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October 21, 2011


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Ted W

Google's statement that since "The + operator has been replaced", "To search for an exact word or phrase, use double quotation marks" is not even relevant and helps not at all! The purpose of '+' in search syntax has nothing to do with a "search for an exact word or phrase". Rather, ' +' assures that the hits will have the words somewhere but not necessarily together. If I replace [ word1 +word2 ] with [ "word1 word2" ] I'll only get "word1 word2" and never anything like "word1 comes before word2" or even "word2 word1". Google's statement about a substitute for the ' +' operator is bewildering.

Ben M. Schorr

Does it really matter though? If you search for Word1 Word2 without the quotes won't you get sites that include both words, not necessarily together?

Phil Bradley

Ben - it matters for a huge number of reasons. Firstly, it's doubling the keystrokes, which if you use it a lot is a pain.
Second, they introduced it with virtually no notice, it kinda just slipped in. That's not courteous.
Third, it's going against the convention that all other search engines use, which adds to the problems of trainers.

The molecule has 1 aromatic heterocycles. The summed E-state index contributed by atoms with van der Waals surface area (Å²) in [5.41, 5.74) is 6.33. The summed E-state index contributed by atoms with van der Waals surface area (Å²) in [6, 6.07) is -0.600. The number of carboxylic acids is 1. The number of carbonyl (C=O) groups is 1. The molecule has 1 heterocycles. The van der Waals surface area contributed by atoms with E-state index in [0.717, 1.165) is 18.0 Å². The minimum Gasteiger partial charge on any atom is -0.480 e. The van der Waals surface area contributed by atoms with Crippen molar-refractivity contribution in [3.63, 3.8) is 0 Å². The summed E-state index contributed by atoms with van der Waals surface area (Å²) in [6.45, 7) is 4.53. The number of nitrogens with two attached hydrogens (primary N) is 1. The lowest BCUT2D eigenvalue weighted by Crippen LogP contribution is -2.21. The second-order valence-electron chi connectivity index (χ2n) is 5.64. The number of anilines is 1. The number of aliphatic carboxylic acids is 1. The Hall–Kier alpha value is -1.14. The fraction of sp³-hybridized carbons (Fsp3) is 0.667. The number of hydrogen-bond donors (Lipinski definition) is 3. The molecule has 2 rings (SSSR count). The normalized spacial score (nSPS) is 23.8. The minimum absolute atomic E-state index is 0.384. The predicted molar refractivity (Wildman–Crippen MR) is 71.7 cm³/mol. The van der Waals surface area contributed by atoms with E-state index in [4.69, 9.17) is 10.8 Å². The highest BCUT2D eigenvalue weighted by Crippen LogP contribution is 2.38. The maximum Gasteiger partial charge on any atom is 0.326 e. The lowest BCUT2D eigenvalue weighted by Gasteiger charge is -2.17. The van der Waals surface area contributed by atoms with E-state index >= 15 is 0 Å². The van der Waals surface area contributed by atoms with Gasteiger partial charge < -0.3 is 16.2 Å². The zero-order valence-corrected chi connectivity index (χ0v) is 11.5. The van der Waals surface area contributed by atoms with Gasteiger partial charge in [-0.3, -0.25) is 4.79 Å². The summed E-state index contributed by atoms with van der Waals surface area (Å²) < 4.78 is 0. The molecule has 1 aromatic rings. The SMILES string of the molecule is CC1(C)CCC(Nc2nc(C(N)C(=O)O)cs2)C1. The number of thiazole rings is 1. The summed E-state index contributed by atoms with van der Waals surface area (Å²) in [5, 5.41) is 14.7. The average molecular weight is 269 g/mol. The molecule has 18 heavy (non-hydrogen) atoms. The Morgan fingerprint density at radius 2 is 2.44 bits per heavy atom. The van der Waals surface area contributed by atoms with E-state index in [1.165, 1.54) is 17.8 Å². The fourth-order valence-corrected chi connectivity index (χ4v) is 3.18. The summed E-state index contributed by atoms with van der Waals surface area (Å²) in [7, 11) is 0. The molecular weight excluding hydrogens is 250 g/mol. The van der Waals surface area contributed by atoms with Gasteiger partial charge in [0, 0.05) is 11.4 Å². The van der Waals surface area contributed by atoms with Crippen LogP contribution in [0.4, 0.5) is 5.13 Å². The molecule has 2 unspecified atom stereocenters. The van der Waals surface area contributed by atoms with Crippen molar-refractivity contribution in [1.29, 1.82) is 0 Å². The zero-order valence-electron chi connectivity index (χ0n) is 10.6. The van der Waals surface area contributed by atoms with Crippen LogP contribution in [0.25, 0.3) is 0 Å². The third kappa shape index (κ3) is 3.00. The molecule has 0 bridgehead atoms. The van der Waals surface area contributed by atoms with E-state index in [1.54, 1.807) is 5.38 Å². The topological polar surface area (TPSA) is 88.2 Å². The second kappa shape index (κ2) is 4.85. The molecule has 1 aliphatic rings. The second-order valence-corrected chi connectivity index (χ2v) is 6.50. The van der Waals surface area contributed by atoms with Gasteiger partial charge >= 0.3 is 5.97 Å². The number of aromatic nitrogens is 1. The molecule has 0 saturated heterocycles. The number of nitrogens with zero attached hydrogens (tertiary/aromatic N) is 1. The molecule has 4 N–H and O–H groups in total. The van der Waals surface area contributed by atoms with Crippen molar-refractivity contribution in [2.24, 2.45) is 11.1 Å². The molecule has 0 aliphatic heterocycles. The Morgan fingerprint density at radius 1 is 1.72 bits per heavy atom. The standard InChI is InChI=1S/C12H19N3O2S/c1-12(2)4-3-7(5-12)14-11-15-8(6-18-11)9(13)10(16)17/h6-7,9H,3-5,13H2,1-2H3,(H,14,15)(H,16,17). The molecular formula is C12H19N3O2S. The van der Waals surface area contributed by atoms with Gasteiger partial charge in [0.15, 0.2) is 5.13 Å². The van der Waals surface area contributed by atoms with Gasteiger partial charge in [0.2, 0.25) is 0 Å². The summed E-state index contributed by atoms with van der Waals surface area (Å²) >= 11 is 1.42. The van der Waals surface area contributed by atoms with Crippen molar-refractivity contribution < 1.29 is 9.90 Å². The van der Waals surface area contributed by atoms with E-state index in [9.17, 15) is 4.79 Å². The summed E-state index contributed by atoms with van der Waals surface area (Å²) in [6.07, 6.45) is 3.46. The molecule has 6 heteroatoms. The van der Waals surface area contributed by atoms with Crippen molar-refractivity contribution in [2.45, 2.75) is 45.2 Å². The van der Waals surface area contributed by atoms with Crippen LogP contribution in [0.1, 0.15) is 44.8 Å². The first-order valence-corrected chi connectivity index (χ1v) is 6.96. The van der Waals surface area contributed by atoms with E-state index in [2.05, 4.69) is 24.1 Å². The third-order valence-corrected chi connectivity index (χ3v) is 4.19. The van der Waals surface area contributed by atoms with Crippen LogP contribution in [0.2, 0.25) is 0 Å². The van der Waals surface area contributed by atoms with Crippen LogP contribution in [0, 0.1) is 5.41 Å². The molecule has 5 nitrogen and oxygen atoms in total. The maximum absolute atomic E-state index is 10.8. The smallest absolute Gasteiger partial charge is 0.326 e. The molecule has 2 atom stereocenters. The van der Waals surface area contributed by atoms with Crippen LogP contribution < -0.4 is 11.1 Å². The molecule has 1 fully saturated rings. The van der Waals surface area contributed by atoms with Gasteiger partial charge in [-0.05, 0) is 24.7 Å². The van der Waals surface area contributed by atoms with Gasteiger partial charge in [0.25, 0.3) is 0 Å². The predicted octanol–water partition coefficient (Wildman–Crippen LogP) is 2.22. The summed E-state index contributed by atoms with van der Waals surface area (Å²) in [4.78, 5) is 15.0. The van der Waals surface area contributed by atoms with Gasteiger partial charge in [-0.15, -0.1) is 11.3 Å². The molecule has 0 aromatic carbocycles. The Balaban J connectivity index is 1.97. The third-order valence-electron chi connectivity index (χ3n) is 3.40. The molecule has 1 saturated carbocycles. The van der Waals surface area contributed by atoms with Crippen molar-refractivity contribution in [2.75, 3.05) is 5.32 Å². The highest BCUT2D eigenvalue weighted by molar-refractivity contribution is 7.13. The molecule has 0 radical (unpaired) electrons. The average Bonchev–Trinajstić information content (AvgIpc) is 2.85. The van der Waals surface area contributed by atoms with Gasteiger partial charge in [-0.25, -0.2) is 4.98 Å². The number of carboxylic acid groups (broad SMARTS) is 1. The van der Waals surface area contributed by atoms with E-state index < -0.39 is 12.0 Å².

Fourthly, it's indicative of the fact that they're going to be wanting to do something with it in the future - and I don't think it's a co-incidence that we've got the +1 button and Google+ either.


I really appreciate your ideas and information you mentioned here. I also agree, and your common sense facts and information collected. Thank you for having here.


I can see what you're saying but I find that SEO and Internet Marketing is like that. Things change all the time and it's pointless to worry about the changes or even why they happened... The best thing to do is accept the changes and find a way around them.

I find Google doesn't really care what the "little" guys think. They do what they want when they want. Unfortunately, when you have the biggest market share you can almost do what you want.

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